In November 2015, Myanmar’s civilian government and leader Aung San Suu Kyi took office after her party, the National League for Democracy (NLD), swept the general election. People in Myanmar widely celebrated the birth of the country’s first democratically elected, civilian-led government in half a century by holding NLD flags and portraits of the leader they call “The Lady.” The United States responded by lifting economic and financial sanctions after Aung San Suu Kyi’s first official visit to the White House in September 2016.
Three years later, there is rising concern that Nobel Peace Prize laureate Aung San Suu Kyi and her government have lost its sheen. Many have condemned her government’s handling of an ethnic crisis that led to mass killings and the exodus of more than 700,000 Rohingya Muslims from her country.
Domestically, she has lost support from ethnic groups, civil society leaders, and media; key stakeholders who once were avid followers. Internationally, she has lost credibility and support from democratic countries, including the United States. And recently, Amnesty International revoked its highest honor from her, the 2009 Ambassador of Conscience Award. Her once well-respected leadership is at stake, and more importantly, so is Myanmar’s infant democracy. While Aung San Suu Kyi cannot resolve these problems alone, her unique authority gives her the opportunity to get Myanmar back on track.
Aung San Suu Kyi and the NLD must start by easing religious and ethnic tensions. The protection of vulnerable and minority populations is a fundamental tenet of democracy. It cannot be achieved without ending violence against minorities. Myanmar has over 135 distinct ethnic groups, and protecting and respecting each of them should be a key priority, particularly the Rohingya who have long been subjected to discrimination and isolation. However, the NLD’s mishandling of the ongoing ethnic crises and violence in Rakhine, Kachin, and Shan states attest to the significant challenges that persist.
According to a countrywide survey supported by National Democratic Institute, an alarming 49 percent of Myanmar’s citizens believe the state of armed conflict in ethnic areas under the current government has worsened or stayed the same compared to the previous military-led government. Dissatisfaction with the peace building process was also demonstrated in recent election results — the NLD lost five out of six seats in the ethnic regions.
Aung San Suu Kyi could use her platform to emphasize the importance of celebrating diversity and promoting social harmony, rather than stoking the flames of prejudice with rhetoric against ethnic groups.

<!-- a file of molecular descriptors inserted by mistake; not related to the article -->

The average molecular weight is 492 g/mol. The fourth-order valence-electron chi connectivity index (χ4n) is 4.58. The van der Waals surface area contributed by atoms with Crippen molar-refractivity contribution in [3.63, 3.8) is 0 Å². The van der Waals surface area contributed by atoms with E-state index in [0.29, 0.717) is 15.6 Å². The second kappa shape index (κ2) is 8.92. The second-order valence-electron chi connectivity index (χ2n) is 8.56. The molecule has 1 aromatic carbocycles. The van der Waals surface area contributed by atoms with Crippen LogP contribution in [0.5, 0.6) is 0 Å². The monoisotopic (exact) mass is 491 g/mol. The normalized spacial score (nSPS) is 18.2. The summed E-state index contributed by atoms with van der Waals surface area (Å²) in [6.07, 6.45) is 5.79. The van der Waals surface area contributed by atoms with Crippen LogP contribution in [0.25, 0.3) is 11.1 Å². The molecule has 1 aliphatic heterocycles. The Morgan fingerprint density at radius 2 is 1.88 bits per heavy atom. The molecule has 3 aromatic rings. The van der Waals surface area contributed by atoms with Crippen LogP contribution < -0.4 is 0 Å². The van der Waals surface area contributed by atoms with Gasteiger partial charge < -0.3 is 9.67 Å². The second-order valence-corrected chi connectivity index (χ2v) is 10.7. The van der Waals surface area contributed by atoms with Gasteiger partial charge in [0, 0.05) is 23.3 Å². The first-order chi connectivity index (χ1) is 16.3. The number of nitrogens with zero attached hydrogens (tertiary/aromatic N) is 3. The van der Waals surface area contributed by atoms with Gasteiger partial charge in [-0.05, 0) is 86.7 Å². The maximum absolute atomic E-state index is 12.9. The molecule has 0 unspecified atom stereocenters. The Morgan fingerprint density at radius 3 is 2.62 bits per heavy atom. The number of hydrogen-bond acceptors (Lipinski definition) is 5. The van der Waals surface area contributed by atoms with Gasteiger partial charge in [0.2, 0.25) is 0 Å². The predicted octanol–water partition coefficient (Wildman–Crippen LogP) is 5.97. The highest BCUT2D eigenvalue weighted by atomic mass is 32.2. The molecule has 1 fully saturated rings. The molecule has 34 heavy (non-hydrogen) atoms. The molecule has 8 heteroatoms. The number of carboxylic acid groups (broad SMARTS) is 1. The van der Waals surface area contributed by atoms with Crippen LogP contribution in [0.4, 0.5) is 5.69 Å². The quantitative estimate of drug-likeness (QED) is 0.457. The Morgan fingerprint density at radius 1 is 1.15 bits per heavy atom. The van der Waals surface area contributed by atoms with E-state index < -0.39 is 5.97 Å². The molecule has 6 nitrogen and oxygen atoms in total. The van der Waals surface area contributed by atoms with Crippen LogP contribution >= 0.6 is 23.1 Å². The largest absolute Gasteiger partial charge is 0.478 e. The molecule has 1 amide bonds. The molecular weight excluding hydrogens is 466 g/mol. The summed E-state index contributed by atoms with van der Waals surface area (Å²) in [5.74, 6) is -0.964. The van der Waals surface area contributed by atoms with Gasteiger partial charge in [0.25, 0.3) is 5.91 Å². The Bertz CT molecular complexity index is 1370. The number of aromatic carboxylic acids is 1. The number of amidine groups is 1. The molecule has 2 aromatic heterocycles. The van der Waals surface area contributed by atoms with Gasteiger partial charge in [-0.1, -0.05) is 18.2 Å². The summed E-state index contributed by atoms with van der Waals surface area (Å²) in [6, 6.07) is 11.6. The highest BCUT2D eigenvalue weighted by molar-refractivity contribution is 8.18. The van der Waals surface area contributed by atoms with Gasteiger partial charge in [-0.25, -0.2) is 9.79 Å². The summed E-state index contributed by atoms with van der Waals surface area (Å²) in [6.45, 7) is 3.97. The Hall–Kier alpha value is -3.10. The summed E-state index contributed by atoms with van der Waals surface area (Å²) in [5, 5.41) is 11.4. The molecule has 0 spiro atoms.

One way to accomplish this is strengthening the freedom of the media. Free press is a pillar of democracy. Yet the “free press” in Myanmar is suppressed, as evidenced by the harsh penalties reporters have endured. Earlier this year, two Burmese Reuters journalists were sentenced to seven-year prison terms for investigating the military’s actions against the Rohingya. Just last month, three journalists were arrested after reporting critically on the financial management of the Yangon municipal budget.
To demonstrate their commitment to democracy, Aung San Suu Kyi and the government should guarantee greater freedom of the press. The government can start by reviewing and amending laws such as the Official Secrets Act that used to unlawfully restrict the right to freedom of press and expression.
Aung San Suu Kyi should also look to the country’s youth; it can be her greatest asset in rebuilding Myanmar’s fragile democracy. Communication channels need to be opened and she should work with Myanmar’s youth, who stand for a common vision of a free and prosperous Myanmar. She should ensure young leaders in Myanmar are prepared to be tomorrow’s political and civil society leaders.
I know firsthand Burmese trailblazers who are effecting change. Through the George W. Bush Institute Liberty and Leadership program, we help train former political prisoners, members of Parliament, journalists, educators, health practitioners, and teachers fighting for their freedoms. They represent the rich ethnic and religious diversity of the country and people like them can be an incredible asset to Aung San Suu Kyi.
Aung San Suu Kyi has the unique ability to lead her colleagues and country away from repression, economic struggle, and international isolation. By showing commitment to easing religious and ethnic tension, strengthening freedoms of the media, and working with the country’s next generation of democratic leaders, the NLD can gain back wide-ranging domestic support in the 2020 election. There is still hope for Myanmar and Aung San Suu Kyi has an opportunity to course correct.
Jieun Pyun is manager of the George W. Bush Institute’s Human Freedom Initiative.